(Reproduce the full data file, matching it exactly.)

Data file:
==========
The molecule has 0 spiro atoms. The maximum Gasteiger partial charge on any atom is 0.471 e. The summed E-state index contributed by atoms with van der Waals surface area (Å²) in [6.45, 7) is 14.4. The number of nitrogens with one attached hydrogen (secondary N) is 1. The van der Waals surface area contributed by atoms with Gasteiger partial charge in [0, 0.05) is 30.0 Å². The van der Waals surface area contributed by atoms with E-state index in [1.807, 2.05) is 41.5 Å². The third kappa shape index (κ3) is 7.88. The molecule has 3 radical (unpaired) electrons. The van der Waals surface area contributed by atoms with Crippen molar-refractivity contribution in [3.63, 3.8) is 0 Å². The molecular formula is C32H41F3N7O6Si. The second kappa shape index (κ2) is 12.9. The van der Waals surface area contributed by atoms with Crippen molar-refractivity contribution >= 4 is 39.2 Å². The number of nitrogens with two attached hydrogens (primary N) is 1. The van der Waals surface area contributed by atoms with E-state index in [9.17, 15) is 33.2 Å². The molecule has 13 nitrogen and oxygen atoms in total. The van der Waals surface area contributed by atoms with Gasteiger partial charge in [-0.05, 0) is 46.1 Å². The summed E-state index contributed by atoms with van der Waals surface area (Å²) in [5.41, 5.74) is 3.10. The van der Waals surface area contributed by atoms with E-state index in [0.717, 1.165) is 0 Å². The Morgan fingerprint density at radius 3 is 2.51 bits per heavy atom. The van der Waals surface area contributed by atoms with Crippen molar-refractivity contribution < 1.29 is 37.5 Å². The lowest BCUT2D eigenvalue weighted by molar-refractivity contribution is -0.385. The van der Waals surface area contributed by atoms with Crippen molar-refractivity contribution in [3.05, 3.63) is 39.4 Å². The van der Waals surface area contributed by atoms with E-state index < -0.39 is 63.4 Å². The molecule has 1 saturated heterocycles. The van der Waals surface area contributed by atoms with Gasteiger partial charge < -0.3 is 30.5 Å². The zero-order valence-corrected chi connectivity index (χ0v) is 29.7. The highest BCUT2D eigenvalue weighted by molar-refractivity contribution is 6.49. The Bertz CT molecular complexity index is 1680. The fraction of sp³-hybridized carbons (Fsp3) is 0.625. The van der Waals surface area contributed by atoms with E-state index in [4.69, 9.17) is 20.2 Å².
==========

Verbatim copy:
The molecule has 0 spiro atoms. The maximum Gasteiger partial charge on any atom is 0.471 e. The summed E-state index contributed by atoms with van der Waals surface area (Å²) in [6.45, 7) is 14.4. The number of nitrogens with one attached hydrogen (secondary N) is 1. The van der Waals surface area contributed by atoms with Gasteiger partial charge in [0, 0.05) is 30.0 Å². The van der Waals surface area contributed by atoms with E-state index in [1.807, 2.05) is 41.5 Å². The third kappa shape index (κ3) is 7.88. The molecule has 3 radical (unpaired) electrons. The van der Waals surface area contributed by atoms with Crippen molar-refractivity contribution in [3.63, 3.8) is 0 Å². The molecular formula is C32H41F3N7O6Si. The second kappa shape index (κ2) is 12.9. The van der Waals surface area contributed by atoms with Crippen molar-refractivity contribution >= 4 is 39.2 Å². The number of nitrogens with two attached hydrogens (primary N) is 1. The van der Waals surface area contributed by atoms with E-state index in [9.17, 15) is 33.2 Å². The molecule has 13 nitrogen and oxygen atoms in total. The van der Waals surface area contributed by atoms with Gasteiger partial charge in [-0.05, 0) is 46.1 Å². The summed E-state index contributed by atoms with van der Waals surface area (Å²) in [5.41, 5.74) is 3.10. The van der Waals surface area contributed by atoms with E-state index in [0.717, 1.165) is 0 Å². The Morgan fingerprint density at radius 3 is 2.51 bits per heavy atom. The van der Waals surface area contributed by atoms with Crippen molar-refractivity contribution < 1.29 is 37.5 Å². The lowest BCUT2D eigenvalue weighted by molar-refractivity contribution is -0.385. The van der Waals surface area contributed by atoms with Crippen molar-refractivity contribution in [3.05, 3.63) is 39.4 Å². The van der Waals surface area contributed by atoms with E-state index < -0.39 is 63.4 Å². The molecule has 1 saturated heterocycles. The van der Waals surface area contributed by atoms with Gasteiger partial charge < -0.3 is 30.5 Å². The zero-order valence-corrected chi connectivity index (χ0v) is 29.7. The highest BCUT2D eigenvalue weighted by molar-refractivity contribution is 6.49. The Bertz CT molecular complexity index is 1680. The fraction of sp³-hybridized carbons (Fsp3) is 0.625. The van der Waals surface area contributed by atoms with E-state index in [4.69, 9.17) is 20.2 Å².